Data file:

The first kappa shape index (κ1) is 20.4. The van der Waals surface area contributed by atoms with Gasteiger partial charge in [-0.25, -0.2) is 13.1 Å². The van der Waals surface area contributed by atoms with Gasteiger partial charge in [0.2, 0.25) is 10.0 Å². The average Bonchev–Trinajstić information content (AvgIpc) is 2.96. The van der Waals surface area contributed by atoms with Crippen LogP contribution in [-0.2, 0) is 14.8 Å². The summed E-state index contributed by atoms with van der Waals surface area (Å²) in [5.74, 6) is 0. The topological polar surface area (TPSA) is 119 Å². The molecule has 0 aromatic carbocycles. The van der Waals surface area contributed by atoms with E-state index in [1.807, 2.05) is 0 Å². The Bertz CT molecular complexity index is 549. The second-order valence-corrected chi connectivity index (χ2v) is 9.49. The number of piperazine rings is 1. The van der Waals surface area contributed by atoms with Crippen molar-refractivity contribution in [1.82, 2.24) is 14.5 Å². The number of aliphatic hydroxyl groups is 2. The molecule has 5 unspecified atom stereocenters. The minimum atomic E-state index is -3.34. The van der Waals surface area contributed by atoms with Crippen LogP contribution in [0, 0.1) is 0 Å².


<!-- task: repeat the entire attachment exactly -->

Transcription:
The first kappa shape index (κ1) is 20.4. The van der Waals surface area contributed by atoms with Gasteiger partial charge in [-0.25, -0.2) is 13.1 Å². The van der Waals surface area contributed by atoms with Gasteiger partial charge in [0.2, 0.25) is 10.0 Å². The average Bonchev–Trinajstić information content (AvgIpc) is 2.96. The van der Waals surface area contributed by atoms with Crippen LogP contribution in [-0.2, 0) is 14.8 Å². The summed E-state index contributed by atoms with van der Waals surface area (Å²) in [5.74, 6) is 0. The topological polar surface area (TPSA) is 119 Å². The molecule has 0 aromatic carbocycles. The van der Waals surface area contributed by atoms with E-state index in [1.807, 2.05) is 0 Å². The Bertz CT molecular complexity index is 549. The second-order valence-corrected chi connectivity index (χ2v) is 9.49. The number of piperazine rings is 1. The van der Waals surface area contributed by atoms with Crippen molar-refractivity contribution in [1.82, 2.24) is 14.5 Å². The number of aliphatic hydroxyl groups is 2. The molecule has 5 unspecified atom stereocenters. The minimum atomic E-state index is -3.34. The van der Waals surface area contributed by atoms with Crippen LogP contribution in [0, 0.1) is 0 Å².